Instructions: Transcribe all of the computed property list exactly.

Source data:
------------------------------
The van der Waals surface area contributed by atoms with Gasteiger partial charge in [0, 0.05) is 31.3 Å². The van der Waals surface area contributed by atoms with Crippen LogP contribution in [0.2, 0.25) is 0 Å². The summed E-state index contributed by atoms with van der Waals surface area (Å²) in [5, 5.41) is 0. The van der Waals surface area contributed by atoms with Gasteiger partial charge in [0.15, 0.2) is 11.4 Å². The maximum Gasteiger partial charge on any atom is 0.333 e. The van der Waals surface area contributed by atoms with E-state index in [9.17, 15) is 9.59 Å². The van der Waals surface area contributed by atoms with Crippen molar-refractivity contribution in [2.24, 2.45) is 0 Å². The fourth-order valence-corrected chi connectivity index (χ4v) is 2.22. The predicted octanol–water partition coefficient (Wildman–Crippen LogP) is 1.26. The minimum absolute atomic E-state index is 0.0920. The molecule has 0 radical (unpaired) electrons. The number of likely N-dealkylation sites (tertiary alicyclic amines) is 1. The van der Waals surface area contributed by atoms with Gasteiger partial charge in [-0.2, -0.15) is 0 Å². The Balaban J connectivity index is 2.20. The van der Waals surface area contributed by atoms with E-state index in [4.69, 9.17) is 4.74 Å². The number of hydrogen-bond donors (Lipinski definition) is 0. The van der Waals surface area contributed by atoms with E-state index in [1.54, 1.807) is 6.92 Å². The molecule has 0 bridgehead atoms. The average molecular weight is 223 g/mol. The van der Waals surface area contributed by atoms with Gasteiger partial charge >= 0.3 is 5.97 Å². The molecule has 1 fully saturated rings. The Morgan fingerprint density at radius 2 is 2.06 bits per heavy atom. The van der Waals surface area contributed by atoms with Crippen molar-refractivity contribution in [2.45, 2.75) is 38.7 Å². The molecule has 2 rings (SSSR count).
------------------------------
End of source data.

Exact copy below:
The van der Waals surface area contributed by atoms with Gasteiger partial charge in [0, 0.05) is 31.3 Å². The van der Waals surface area contributed by atoms with Crippen LogP contribution in [0.2, 0.25) is 0 Å². The summed E-state index contributed by atoms with van der Waals surface area (Å²) in [5, 5.41) is 0. The van der Waals surface area contributed by atoms with Gasteiger partial charge in [0.15, 0.2) is 11.4 Å². The maximum Gasteiger partial charge on any atom is 0.333 e. The van der Waals surface area contributed by atoms with E-state index in [9.17, 15) is 9.59 Å². The van der Waals surface area contributed by atoms with Crippen molar-refractivity contribution in [2.24, 2.45) is 0 Å². The fourth-order valence-corrected chi connectivity index (χ4v) is 2.22. The predicted octanol–water partition coefficient (Wildman–Crippen LogP) is 1.26. The minimum absolute atomic E-state index is 0.0920. The molecule has 0 radical (unpaired) electrons. The number of likely N-dealkylation sites (tertiary alicyclic amines) is 1. The van der Waals surface area contributed by atoms with Gasteiger partial charge in [-0.2, -0.15) is 0 Å². The Balaban J connectivity index is 2.20. The van der Waals surface area contributed by atoms with E-state index in [4.69, 9.17) is 4.74 Å². The number of hydrogen-bond donors (Lipinski definition) is 0. The van der Waals surface area contributed by atoms with E-state index in [1.54, 1.807) is 6.92 Å². The molecule has 0 bridgehead atoms. The average molecular weight is 223 g/mol. The van der Waals surface area contributed by atoms with Gasteiger partial charge >= 0.3 is 5.97 Å². The molecule has 1 fully saturated rings. The Morgan fingerprint density at radius 2 is 2.06 bits per heavy atom. The van der Waals surface area contributed by atoms with Crippen molar-refractivity contribution in [2.45, 2.75) is 38.7 Å². The molecule has 2 rings (SSSR count).